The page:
Years ago, my eldest child, Erin was a small group leader at the annual Montreat Youth Conference. When she returned home, the first thing she wanted to tell me about was a sermon she had heard that week. Now, you have got to understand that I am talking about my bright, joyful, spent-her-entire-life-in-church daughter who has a finely tuned ESWS – Early Sermon Warning System. This young woman who has heard more sermons than most people her age could not wait to tell me about a sermon!
The sermon was preached by Jerry Cannon, a gifted African American pastor in Charlotte. The phrase in the sermon that caught her imagination and has since caught mine was his admonition to the youth: “Don’t be a blessing blocker; be a blessing giver.”
I can imagine Jesus preaching a similar sermon to his bumbling brood of disciples. In the first scene of Chapter Ten, Jesus has had it with those who use religious law to cordon off God’s blessings. He gets even more infuriated with those who are bathed in God’s blessings, like his own disciples, and yet who act as if God’s blessings are theirs to control and to ration.
This is the second time in two chapters that Jesus points to the treatment of children as the key to grasping the blessed way of God. Now, Jesus does not insist on welcoming and blessing children because children are cute, innocent, and naïve, or because, after all, “children are our future.” Jesus welcomes and blesses children because in his society, children had no control, no claim, no status, no voice. Whatever they received came at the mercy of those with more power than they, because they had none.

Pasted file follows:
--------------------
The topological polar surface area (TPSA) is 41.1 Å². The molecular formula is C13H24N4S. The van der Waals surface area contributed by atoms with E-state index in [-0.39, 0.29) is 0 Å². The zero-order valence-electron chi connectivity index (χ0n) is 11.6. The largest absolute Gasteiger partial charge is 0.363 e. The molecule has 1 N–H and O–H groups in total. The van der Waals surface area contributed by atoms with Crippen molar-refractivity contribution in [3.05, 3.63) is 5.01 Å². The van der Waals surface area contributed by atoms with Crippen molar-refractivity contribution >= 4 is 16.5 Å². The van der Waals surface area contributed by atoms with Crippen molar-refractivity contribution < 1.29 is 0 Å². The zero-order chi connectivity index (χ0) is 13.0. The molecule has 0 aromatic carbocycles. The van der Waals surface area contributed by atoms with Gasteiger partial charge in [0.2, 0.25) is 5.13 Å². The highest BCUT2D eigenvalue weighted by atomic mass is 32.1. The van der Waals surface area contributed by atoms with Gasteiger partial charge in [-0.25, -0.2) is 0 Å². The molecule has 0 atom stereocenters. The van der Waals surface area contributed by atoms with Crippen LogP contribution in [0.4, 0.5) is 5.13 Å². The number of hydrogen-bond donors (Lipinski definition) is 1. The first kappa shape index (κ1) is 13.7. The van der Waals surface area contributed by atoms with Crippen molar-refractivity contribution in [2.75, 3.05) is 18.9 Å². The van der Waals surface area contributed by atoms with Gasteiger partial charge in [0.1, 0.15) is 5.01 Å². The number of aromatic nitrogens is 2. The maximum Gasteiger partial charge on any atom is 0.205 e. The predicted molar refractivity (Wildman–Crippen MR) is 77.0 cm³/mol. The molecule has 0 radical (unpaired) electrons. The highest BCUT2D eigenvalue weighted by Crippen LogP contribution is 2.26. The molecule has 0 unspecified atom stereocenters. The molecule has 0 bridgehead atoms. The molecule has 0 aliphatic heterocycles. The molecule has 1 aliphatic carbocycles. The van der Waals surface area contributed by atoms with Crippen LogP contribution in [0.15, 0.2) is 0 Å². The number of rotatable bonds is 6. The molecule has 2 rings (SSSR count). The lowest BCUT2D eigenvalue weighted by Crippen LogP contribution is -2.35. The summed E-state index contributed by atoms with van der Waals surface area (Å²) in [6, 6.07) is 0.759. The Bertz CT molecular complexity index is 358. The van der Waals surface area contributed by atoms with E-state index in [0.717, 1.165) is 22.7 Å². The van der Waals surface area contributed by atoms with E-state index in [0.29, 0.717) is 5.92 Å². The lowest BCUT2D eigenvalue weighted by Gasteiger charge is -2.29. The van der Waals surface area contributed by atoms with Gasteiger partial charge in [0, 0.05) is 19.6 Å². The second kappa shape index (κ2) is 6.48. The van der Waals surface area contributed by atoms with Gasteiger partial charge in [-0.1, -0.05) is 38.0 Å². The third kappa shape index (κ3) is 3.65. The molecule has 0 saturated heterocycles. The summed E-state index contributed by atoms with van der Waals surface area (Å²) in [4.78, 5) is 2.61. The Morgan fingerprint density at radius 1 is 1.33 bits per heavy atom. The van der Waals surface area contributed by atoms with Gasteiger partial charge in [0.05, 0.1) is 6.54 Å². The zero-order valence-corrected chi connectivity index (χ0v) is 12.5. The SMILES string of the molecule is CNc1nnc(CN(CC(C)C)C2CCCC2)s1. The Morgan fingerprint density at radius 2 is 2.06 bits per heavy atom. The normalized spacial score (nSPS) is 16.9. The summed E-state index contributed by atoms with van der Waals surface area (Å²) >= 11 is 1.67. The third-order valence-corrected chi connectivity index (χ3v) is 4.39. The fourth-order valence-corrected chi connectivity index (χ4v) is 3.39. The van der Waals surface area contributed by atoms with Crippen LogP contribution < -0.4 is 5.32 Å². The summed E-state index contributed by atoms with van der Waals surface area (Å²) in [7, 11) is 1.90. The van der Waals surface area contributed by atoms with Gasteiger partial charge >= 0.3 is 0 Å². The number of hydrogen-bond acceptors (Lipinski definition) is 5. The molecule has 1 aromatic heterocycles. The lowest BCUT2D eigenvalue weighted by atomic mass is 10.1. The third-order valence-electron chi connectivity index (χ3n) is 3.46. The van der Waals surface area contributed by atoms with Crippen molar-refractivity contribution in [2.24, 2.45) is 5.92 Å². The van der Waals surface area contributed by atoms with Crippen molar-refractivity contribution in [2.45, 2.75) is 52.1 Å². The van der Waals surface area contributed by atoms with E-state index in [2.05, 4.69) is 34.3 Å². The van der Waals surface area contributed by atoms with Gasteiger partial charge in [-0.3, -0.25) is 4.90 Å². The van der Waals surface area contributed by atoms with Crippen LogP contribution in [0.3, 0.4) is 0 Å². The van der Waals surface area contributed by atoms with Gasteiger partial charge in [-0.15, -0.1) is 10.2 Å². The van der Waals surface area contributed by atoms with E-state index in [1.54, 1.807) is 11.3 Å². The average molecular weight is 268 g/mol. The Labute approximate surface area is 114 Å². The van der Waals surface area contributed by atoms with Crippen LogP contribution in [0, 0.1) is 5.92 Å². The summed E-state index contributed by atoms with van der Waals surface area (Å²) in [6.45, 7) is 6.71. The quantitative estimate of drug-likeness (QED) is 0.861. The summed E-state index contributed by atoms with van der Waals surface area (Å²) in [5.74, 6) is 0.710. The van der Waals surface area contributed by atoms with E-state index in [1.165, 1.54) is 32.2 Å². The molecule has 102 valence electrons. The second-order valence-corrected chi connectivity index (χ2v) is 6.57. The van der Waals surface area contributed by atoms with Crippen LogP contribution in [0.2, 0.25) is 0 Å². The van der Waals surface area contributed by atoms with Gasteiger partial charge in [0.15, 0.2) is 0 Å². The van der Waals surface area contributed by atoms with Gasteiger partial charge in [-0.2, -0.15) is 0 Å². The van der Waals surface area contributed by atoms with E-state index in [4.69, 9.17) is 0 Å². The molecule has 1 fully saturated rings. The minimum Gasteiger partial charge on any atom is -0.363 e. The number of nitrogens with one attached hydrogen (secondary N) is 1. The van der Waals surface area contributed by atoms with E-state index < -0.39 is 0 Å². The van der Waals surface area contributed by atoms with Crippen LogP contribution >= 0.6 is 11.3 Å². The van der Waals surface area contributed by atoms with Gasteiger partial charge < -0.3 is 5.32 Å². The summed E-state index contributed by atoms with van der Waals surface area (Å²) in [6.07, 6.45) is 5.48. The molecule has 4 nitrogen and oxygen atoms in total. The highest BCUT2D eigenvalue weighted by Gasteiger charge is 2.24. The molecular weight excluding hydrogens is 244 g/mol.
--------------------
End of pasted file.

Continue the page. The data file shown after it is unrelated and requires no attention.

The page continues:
Jesus tells his blessing-blockers to look again at the children they are boxing out; to look and in these children to see themselves -- powerless, vulnerable, needy, helpless. Jesus asks his disciples if they really want to play by society’s rules toward the powerless or by God’s? This is not the first example of the disciples’ trying to manage Jesus’ business and control access to God’s realm. Throughout Mark’s Gospel, they debate who is the greatest, who is qualified to exorcise demons, who rates a personal appointment with Jesus.
Jesus invites his disciples to stand down from their guard duty of God’s blessings and to pay more attention to passing on God’s blessings to the non-persons around them, to all those they pass by and never notice, to all those whom they notice and intentionally pass by. Jesus invites those who would follow him to live in God’s blessed way, knowing that we are not the source of the blessing and we hold no special power over whom God chooses to bless. Living in God’s blessed way, says Jesus to his obtuse disciples, is to be blessing givers, not blessing blockers.